This also holds true with many other faiths, and even though they don't have the 'official mechanism' of Baptism as a ritual to bind you into that faith.
And your source of reference on this assertion within the context of Buddhism is...
Having been baptized a Catholic when I was only a few weeks old, I do know that after baptism, one is considered a Catholic forever, even if they are an infant when that baptism takes place. The Catholic Church thinks of it as "Baptism of Desire", because according to them, only a fool or willfully evil person would choose to NOT be a part of the Catholic community.
Perhaps, this is what the official version of 'Baptism of Desire' is...as I recall my catechism previously...
http://www.vatican.va/archive/ccc_css/a ... s2c1a1.htm
For catechumens who die before their Baptism, their explicit desire to receive it, together with repentance for their sins, and charity, assures them the salvation that they were not able to receive through the sacrament.
Those who die for the faith, those who are catechumens, and all those who, without knowing of the Church but acting under the inspiration of grace, seek God sincerely and strive to fulfill his will, can be saved even if they have not been baptized (cf. LG 16).
The OP has not indicated if his family or parents are formal Buddhists in the first place.
In many Asian families (assuming from his name), such are these dynamics:
a. it's a common phenomena for them to have some kind of perfunctory respect for 'Buddhism' and would not mind calling themselves 'Buddhists' because an older generation member in the family has an altar to the Buddha or Guan YIn but when pressed further, they may not really want to accept the Buddha Dharma wholesale.
The younger generation are generally taught to respect the 'family tradition' although they may not understand anything or are brought up with a distorted version of the Buddha Dharma and would probably just tag along to temples as a family trip/outing, grudgingly or willingly. Going to a Buddhist temple or holding three sticks of incense or showing up for the annual Vesak Day celebration or eating vegetarian food on the New and Full Moon Days makes one an Upasaka/Upasika?
I dunno about some people but here's what the Buddha told Jivaka...
http://www.accesstoinsight.org/tipitaka ... .than.html
Then Jivaka Komarabhacca went to the Blessed One and, on arrival, having bowed down, sat to one side. As he was sitting there he said to the Blessed One:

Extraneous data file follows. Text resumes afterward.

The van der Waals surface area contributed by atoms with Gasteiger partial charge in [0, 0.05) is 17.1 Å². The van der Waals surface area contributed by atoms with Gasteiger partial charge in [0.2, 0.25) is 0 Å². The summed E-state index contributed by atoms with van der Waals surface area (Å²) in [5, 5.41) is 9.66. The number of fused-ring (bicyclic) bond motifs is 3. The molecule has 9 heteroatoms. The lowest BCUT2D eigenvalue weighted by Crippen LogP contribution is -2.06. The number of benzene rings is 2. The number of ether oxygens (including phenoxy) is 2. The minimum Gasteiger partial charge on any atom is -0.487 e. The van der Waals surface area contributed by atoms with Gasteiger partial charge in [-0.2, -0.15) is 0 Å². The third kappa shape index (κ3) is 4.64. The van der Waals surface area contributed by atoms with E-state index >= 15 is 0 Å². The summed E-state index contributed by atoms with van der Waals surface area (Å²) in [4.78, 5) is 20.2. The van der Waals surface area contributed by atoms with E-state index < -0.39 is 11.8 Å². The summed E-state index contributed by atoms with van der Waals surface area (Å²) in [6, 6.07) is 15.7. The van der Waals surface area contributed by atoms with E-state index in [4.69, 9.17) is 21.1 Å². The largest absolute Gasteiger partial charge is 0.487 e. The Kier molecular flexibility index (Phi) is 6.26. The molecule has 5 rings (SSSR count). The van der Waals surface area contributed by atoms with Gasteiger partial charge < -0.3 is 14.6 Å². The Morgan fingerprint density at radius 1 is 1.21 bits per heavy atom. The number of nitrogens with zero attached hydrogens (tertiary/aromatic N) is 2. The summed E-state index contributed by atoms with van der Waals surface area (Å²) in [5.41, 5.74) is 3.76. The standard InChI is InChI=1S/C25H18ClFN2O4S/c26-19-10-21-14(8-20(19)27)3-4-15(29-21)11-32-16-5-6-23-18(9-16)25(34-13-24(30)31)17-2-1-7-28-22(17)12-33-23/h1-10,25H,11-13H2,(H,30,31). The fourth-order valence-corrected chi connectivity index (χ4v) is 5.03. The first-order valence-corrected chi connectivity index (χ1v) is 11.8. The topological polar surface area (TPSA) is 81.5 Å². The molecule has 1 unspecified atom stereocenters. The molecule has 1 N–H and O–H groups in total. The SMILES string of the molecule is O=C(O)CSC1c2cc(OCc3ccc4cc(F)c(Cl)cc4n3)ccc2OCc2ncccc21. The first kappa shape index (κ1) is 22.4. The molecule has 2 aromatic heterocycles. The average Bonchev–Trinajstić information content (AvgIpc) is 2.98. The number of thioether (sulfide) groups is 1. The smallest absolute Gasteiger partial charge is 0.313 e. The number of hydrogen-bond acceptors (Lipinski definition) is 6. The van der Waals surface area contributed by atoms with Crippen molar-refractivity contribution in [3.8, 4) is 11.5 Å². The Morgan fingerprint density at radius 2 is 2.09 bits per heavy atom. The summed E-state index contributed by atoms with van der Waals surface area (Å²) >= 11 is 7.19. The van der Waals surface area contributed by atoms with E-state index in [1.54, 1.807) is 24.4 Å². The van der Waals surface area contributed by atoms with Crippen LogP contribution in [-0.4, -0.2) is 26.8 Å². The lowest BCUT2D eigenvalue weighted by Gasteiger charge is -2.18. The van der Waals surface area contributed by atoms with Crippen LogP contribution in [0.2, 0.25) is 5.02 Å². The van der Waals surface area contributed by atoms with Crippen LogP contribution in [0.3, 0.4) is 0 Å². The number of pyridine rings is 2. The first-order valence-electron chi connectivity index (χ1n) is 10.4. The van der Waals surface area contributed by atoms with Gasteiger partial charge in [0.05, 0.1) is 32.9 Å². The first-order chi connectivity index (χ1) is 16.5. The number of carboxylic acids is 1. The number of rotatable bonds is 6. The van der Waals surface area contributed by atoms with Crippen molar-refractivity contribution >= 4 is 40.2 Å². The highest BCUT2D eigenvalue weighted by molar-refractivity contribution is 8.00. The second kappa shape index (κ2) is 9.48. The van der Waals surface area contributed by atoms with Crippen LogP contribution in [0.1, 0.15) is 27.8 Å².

"Lord, to what extent is one a lay follower?"
"Jivaka, when one has gone to the Buddha for refuge, has gone to the Dhamma for refuge, and has gone to the Sangha for refuge, then to that extent is one a lay follower."
b. many Asian families do mix up the propitiation pantheon of local deities, ancestors honoring and the Buddha and still call themselves 'Buddhists' without even having any affiliation/understanding with/on the Buddha Dharma. This is a result of cultural pan religious attitudes, not a bad thing in my personal view but insufficient from a serious Buddhist POV. it's just like many families call themselves Taoist but do not subscribe to actual and official Taoist teaching and practice and many end up conflating the folk religion practices with proper Taoism (and Buddhism).
c. Like my own dad, back in the years when he wasn't a committed Christian, when pressed for what to fill in the blanks on the official documentation section on religion, he would just say 'Buddhist' for the heck of it, because that's what many Chinese families in my country do. But in actual reality, he's an atheist.
Hence, I made a lighthearted post to highlight a fact that one's birth is not tied up with any religion or irreligion as opposed to biological/genetical factors like gender (even so, this too can be changed) and ethnic background. But I will concede that one is born into a religious or irreligious household.
And religions or religious communities that bind one's birth to their ideology may be creating unnecessary suffering for the person. For instance, in some countries, one's biological ethnicity is tied up with a particular religion, now what happens if that person changes to another religion? Does the person's ethnicity cease as well?
And there are actual cases that I have known where some of my Chinese friends who come from purported Buddhist households and who embrace Christianity would be threatened by their own families with expulsion and remarks like 'You are betraying your culture and family'. I was like what the
Do these people even remember that Buddhism have its roots from India?
Or how oft in the early Chinese Buddhist history in China, Buddhism is oft thought of being a barbarian's religion?
Just some thoughts...